View single post by Mark Rosenbaum
 Posted: 04-02-2005 11:46 pm
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Mark Rosenbaum

Joined: 03-12-2005
Location: Kingman, Arizona USA
Posts: 532
I recall seeing, 40 years ago, dragsters starting a run with 5 or 10 gallons of ice water as coolant.  By the end of their run a few seconds later, that water was boiling.  Of course the dragsters had no real means of transferring coolant heat into the environment.

Any practical cooling system must dump enough heat so that the car doesn't overheat for the duration of its use.  This is where the presence of additional coolant and oil provide their benefit: they add mass that can absorb more heat before the engine as a whole overheats. An ideal cooling system would be able to dump all the heat produced by the engine.  The extra size, weight, and frontal area requirements of such systems are usually major drawbacks.  However, a lot races have been won by slow heavy cars that kept running long after their faster, quicker competition broke down.  In most cases, it ends up being a judgement call.

If the rules under which you're racing allow, you can see a significant improvement over the stock cooling system without much effort.  Basically, this means making certain that as much air as possible flows smoothly through the oil cooler and radiator when the car is at speed.  This means (a) a front spoiler to increase the effective area of the air inlet, (b) smoothing the sheet metal and transitions in front of the radiator -- think of this as 'porting' the radiator inlet, (c) sealing all unused openings in the radiator bulkhead, (d) sealing the full width of the gap between the top of the radiator bulkhead and the underside of the hood, and (e) ensuring that the heated air can exit the engine compartment as easily as possible -- in the case of the JH, this will most likely be via the gap between the back of the hood and the windshield.  Increasing the air flow over the headers will also be of benefit (though in a LHD car, the driver may cook).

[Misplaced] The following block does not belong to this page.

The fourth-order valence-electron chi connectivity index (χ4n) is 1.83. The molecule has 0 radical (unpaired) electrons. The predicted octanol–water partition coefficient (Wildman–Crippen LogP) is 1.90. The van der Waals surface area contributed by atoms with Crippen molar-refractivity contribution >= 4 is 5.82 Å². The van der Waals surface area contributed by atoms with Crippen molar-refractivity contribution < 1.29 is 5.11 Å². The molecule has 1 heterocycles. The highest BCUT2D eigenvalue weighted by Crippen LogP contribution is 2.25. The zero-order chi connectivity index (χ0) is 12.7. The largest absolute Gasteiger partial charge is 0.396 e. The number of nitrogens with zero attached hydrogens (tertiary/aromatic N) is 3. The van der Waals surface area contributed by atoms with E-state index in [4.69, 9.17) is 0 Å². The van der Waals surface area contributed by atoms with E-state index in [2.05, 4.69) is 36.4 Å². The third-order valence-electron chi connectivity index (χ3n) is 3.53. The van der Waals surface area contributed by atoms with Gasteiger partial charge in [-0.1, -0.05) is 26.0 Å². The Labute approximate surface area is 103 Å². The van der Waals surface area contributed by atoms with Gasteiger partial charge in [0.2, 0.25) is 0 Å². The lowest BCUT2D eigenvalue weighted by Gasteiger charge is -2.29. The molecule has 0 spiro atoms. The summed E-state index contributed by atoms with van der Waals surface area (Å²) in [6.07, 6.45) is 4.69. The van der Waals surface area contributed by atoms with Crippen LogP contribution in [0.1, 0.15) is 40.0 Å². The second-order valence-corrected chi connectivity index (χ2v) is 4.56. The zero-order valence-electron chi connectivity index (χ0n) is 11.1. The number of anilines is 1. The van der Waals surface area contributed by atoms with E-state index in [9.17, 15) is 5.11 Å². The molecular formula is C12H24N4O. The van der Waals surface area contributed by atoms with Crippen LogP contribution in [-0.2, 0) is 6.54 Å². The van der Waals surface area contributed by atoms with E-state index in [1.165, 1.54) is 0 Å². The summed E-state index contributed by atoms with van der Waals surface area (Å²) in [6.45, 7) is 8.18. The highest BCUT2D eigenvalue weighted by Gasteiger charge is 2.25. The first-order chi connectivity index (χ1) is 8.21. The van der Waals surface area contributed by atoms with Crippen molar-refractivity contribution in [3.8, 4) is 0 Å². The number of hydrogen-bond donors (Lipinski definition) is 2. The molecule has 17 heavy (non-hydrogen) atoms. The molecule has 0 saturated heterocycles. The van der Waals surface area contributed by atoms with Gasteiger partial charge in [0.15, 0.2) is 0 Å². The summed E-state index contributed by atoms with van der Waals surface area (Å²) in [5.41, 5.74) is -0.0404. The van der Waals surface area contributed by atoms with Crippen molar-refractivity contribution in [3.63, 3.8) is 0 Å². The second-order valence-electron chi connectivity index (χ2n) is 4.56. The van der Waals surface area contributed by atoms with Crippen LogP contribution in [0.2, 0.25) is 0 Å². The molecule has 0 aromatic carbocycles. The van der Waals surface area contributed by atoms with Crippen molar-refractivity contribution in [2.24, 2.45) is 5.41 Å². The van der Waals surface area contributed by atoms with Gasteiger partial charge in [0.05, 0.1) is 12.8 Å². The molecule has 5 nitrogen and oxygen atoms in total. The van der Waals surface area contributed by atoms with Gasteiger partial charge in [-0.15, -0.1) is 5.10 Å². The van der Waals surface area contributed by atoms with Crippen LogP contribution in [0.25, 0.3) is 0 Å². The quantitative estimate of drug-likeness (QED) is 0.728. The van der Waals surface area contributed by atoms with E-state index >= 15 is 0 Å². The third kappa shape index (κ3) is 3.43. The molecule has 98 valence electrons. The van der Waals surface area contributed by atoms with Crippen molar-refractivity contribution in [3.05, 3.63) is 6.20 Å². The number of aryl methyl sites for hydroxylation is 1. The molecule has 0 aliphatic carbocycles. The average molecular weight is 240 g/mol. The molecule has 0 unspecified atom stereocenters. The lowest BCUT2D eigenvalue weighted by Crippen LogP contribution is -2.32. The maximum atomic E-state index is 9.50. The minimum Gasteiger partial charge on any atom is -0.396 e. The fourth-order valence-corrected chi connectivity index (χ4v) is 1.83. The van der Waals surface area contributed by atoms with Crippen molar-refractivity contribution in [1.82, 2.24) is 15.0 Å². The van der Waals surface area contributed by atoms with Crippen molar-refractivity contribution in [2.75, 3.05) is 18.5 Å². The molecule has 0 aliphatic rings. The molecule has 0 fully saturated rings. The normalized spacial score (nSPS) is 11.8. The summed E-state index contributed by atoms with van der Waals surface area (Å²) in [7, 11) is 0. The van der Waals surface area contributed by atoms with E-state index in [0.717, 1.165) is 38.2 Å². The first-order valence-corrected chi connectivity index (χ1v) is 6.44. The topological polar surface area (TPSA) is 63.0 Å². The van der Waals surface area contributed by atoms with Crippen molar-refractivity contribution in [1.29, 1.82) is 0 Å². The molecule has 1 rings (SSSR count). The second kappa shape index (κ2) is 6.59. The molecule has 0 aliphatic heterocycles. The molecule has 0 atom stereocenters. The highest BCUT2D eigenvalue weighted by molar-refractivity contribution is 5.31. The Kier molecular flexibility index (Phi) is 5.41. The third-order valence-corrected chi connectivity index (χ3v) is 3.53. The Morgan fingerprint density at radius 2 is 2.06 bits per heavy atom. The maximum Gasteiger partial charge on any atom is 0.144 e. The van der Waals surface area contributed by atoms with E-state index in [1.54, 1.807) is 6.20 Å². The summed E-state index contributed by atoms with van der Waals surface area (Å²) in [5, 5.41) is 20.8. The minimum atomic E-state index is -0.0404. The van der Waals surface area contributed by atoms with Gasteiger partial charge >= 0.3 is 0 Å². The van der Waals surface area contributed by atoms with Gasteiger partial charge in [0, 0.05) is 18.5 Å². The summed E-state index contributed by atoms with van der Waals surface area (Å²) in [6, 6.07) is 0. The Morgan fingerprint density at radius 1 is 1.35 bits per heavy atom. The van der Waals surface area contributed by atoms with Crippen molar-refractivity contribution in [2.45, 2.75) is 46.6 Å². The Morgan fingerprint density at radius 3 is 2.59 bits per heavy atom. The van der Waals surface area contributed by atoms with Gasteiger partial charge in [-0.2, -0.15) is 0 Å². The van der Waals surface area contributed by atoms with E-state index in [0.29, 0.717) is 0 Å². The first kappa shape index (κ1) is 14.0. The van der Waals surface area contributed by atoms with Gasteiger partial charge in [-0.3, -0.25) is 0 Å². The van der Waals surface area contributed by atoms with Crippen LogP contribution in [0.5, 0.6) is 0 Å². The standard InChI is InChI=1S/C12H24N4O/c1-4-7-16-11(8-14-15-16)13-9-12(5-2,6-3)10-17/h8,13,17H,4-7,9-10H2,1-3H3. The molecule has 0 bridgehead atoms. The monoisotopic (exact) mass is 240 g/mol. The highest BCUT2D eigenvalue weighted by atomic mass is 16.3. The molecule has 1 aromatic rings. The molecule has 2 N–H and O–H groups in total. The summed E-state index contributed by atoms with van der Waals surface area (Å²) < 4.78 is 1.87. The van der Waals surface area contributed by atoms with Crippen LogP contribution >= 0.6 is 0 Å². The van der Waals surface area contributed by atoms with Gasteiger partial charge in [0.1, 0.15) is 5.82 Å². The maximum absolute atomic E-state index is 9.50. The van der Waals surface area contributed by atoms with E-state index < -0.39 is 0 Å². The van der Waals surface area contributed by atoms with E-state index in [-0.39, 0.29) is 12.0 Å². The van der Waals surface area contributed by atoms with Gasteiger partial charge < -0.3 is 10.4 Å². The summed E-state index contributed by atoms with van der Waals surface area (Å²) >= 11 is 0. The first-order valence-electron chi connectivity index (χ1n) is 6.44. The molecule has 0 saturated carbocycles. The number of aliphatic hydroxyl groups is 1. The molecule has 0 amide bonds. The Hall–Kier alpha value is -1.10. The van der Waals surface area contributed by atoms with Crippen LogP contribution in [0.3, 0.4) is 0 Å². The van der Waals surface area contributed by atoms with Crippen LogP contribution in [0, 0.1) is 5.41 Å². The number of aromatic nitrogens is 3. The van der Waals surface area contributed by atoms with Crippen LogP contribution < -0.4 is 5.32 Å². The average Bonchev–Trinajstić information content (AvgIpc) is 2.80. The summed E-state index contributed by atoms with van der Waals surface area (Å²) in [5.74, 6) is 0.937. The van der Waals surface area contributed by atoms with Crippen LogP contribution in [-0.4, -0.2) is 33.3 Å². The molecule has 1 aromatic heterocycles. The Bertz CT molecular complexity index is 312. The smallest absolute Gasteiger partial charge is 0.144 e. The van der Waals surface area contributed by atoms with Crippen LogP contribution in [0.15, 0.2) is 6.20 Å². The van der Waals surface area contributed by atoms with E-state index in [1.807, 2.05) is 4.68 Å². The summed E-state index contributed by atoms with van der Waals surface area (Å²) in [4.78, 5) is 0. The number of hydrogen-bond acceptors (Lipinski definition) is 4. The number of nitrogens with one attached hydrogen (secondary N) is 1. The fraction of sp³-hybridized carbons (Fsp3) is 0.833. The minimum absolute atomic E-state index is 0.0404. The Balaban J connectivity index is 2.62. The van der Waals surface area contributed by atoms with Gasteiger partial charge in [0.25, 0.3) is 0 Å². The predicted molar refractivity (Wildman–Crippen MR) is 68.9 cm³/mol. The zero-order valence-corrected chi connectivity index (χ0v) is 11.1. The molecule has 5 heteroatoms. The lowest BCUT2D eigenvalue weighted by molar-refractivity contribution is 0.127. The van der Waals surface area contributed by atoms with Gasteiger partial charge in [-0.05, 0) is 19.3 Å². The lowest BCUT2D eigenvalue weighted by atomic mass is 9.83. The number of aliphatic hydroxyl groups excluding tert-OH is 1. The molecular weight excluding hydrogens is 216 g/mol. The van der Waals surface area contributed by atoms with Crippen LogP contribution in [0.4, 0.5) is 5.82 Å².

You can try placing the heater core in a container of ice and get rid of a fair amount of additional heat as the ice first liquefies, then boils away.  If the ice container is sealed save for a single vent, and you put a rocket nozzle on the vent, you gain a tiny bit of thrust that may help a little.  No, I'm not joking here -- it's been done, though I don't currently recall when or where. 

One trick to improve airflow across sheet metal is to replace any protruding hardware with flathead screws.  Another is to use a fan to redirect air from rough areas to smoother ones -- technically, the fan itself provides little or no cooling.

IMHO, with a bit of experimenting you should come up with all sorts of things that comply with your racing rules and which help.  And if ten small improvements equal one big one, it's usually better to go with the small ones -- you'll lose less of the benefit when one quits in mid-race.